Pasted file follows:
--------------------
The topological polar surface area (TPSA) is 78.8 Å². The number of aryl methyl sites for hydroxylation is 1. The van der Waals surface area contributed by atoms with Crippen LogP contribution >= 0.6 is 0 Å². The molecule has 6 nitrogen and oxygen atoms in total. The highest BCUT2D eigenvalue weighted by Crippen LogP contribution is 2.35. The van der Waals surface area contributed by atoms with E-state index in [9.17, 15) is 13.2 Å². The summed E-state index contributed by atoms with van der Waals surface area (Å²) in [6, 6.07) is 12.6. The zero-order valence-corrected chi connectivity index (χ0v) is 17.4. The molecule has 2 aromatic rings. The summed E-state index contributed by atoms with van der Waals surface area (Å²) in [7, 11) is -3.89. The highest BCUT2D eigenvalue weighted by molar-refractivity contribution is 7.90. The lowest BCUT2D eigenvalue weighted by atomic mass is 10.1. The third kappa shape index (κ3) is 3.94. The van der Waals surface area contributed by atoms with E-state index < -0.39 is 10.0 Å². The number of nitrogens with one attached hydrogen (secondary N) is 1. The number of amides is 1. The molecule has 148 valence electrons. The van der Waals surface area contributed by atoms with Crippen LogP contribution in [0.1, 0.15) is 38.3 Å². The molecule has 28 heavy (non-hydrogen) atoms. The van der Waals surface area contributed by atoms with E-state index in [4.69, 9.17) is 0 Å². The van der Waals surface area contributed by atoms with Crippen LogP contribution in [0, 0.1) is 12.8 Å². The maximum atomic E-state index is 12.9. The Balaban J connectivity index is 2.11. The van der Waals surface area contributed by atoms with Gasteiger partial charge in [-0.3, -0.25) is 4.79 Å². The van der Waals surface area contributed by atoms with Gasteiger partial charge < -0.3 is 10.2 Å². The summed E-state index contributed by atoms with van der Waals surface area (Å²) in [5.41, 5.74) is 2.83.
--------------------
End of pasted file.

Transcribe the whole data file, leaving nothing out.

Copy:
The topological polar surface area (TPSA) is 78.8 Å². The number of aryl methyl sites for hydroxylation is 1. The van der Waals surface area contributed by atoms with Crippen LogP contribution >= 0.6 is 0 Å². The molecule has 6 nitrogen and oxygen atoms in total. The highest BCUT2D eigenvalue weighted by Crippen LogP contribution is 2.35. The van der Waals surface area contributed by atoms with E-state index in [9.17, 15) is 13.2 Å². The summed E-state index contributed by atoms with van der Waals surface area (Å²) in [6, 6.07) is 12.6. The zero-order valence-corrected chi connectivity index (χ0v) is 17.4. The molecule has 2 aromatic rings. The summed E-state index contributed by atoms with van der Waals surface area (Å²) in [7, 11) is -3.89. The highest BCUT2D eigenvalue weighted by molar-refractivity contribution is 7.90. The lowest BCUT2D eigenvalue weighted by atomic mass is 10.1. The third kappa shape index (κ3) is 3.94. The van der Waals surface area contributed by atoms with E-state index < -0.39 is 10.0 Å². The number of nitrogens with one attached hydrogen (secondary N) is 1. The number of amides is 1. The molecule has 148 valence electrons. The van der Waals surface area contributed by atoms with Crippen LogP contribution in [0.1, 0.15) is 38.3 Å². The molecule has 28 heavy (non-hydrogen) atoms. The van der Waals surface area contributed by atoms with E-state index in [4.69, 9.17) is 0 Å². The van der Waals surface area contributed by atoms with Crippen LogP contribution in [0, 0.1) is 12.8 Å². The maximum atomic E-state index is 12.9. The Balaban J connectivity index is 2.11. The van der Waals surface area contributed by atoms with Gasteiger partial charge in [-0.3, -0.25) is 4.79 Å². The van der Waals surface area contributed by atoms with Gasteiger partial charge < -0.3 is 10.2 Å². The summed E-state index contributed by atoms with van der Waals surface area (Å²) in [5.41, 5.74) is 2.83.